Fastnet focus

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Quantum sails deliver power for all conditions. Fusion M Sails… speed, strength and durability

The Rolex Fastnet Race is often a light-wind affair. But as anyone who knows their Fastnet history is aware, the race of 1979 was very different indeed, while the 1985 edition was also no picnic with severe gales and driving rain for more than 80 per cent of the event’s duration. Quantum Germany’s Sven Krause, a veteran of ‘four and a half’ Fastnet races, recalls the ’85 event very well. ‘The “half” was in ’85 when we were caught in Force 10 winds; all our electrics were wiped out and we had to retire,’ he says. ‘We later found out we were just a few miles from where the Maxi yacht Drum had capsized in the same storm.’

Still, Krause’s four and a half Fastnets stand him in good stead for designing sails for those taking part in this summer’s 605-mile classic. ‘We have designed some new sails for a Swan 441 Racing version, Best Buddies. The owners, Kay and Susann Wrede, have put a lot of time and energy into getting as much speed out of her as they can. We have focused on sails that are fast and strong enough for a busy season.

‘The boat competes in Germany under ORCi, but the Fastnet is under IRC. The owners sat down with the designers at Judel- Vrolijk and worked out some different headsail areas to find out which set-up would be best for them. Now they are sailing with a 137% genoa instead of the original larger 150% sail. This allows proper sheeting angles and, with the new mainsail, gives them enough power across the range, as borne out by the fact they have been beating their main rivals on the Swan racing scene.’

The sails are constructed from Quantum’s Fusion M membrane technology. ‘Rather than building the sail on a shaped mould in 3D form,’ explains Krause, ‘we laminate the membrane sail in flat form on a workbench. This enables us to apply more pressure and direct heat and use a thermo-setting adhesive that achieves superior lamination. This means we are able to deliver a better laminate, which results in a longer-lasting product.

Fast horses for courses… Paul van der Pol’s J/109 Yeti (top) with her new Fusion M fully battened mainsail that has been specially developed with a slightly flatter shape for shorthanded use plus a very deep second storm reef. Below: the J/109 Rush at work in the USA with a Fusion M mainsail and jib

‘Ultimately, we have more control over the result. Whenever you use a lamination process, the film will always shrink in an uncontrolled manner when you expose it to heat.

‘Fusion M comes in five or six sections which are laminated together to induce shape. We don’t have a one-piece membrane sail; the advantage of constructing it from sections is that the shrinkage has already taken place before we assemble the final sail. This makes it much easier to achieve the shape that the sail was designed to be.’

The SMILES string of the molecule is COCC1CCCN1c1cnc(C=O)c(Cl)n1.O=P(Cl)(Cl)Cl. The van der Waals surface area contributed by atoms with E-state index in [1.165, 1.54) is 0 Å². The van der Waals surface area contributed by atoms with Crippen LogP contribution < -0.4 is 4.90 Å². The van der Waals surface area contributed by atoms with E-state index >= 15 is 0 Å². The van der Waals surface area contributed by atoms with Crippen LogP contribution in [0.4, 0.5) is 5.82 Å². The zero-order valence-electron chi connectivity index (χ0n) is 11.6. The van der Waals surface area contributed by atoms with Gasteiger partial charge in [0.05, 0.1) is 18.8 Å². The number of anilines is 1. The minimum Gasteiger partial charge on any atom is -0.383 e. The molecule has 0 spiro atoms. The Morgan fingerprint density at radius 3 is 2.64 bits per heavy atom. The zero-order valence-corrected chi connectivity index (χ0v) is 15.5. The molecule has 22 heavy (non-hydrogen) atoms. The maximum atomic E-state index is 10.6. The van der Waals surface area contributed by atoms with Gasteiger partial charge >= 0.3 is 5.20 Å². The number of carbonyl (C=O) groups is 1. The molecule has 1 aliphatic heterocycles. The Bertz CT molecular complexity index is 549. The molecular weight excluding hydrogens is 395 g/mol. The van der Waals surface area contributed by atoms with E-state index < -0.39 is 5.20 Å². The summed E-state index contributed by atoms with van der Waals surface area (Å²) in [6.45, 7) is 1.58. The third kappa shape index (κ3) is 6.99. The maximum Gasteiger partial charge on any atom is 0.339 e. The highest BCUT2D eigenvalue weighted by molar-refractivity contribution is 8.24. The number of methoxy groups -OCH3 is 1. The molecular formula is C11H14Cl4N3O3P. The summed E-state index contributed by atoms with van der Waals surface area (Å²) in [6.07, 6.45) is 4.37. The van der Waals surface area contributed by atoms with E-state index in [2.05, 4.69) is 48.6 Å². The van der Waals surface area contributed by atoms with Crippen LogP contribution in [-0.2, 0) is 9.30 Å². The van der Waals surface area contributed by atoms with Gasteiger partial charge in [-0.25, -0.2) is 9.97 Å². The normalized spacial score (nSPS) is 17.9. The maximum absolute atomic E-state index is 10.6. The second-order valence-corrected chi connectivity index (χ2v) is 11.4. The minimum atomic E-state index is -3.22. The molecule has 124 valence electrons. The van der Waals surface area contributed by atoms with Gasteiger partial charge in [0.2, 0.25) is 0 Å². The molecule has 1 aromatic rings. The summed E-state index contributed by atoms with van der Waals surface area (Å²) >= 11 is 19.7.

Bearing in mind that Best Buddies could well encounter another 55kt storm in this year’s Fastnet Race, Krause says an additional set of transverse yarns have been added in the horizontal plane, so the sails will stand up much better to any flogging and flexing. ‘This maybe adds a maximum of 10% of weight to an inshore layout, but the sails are still very light and the added structure will most likely add an extra season to the performance life of the sails,’ he adds.

Added durability for shorthanded racing
For Yeti, a J/109 entering the Fastnet, sail durability is perhaps even more important. Owner Paul van der Pol is taking on the Fastnet doublehanded, and so for long periods of the race there will only be one person on deck. Nic Bol, owner of Quantum Nederland, has been working closely with van der Pol on developing a set of sails suitable for such a specialised purpose.

‘We have built a fully battened main for Yeti, with Fusion M plus single-sided taffeta for durability,’ says Bol. ‘When it’s blowing hard, or maybe while you’re putting a reef in, the sail is flogging badly, but the full-length battens really help to stabilise the sail.’

Paul experienced this in a recent shorthanded race when he moved ahead of another J/109 whose sail was flogging away for the better part of an hour. ‘There is no rating penalty either for full battens, so it’s a no-brainer really.’

Bearing in mind that there will be no weight on the rail compared with a fully crewed J/109, the mainsail was designed to be flatter than standard, and two reefs were added, the second reefing point being a deep reef in case Yeti encounters more fierce conditions during this year’s big race.

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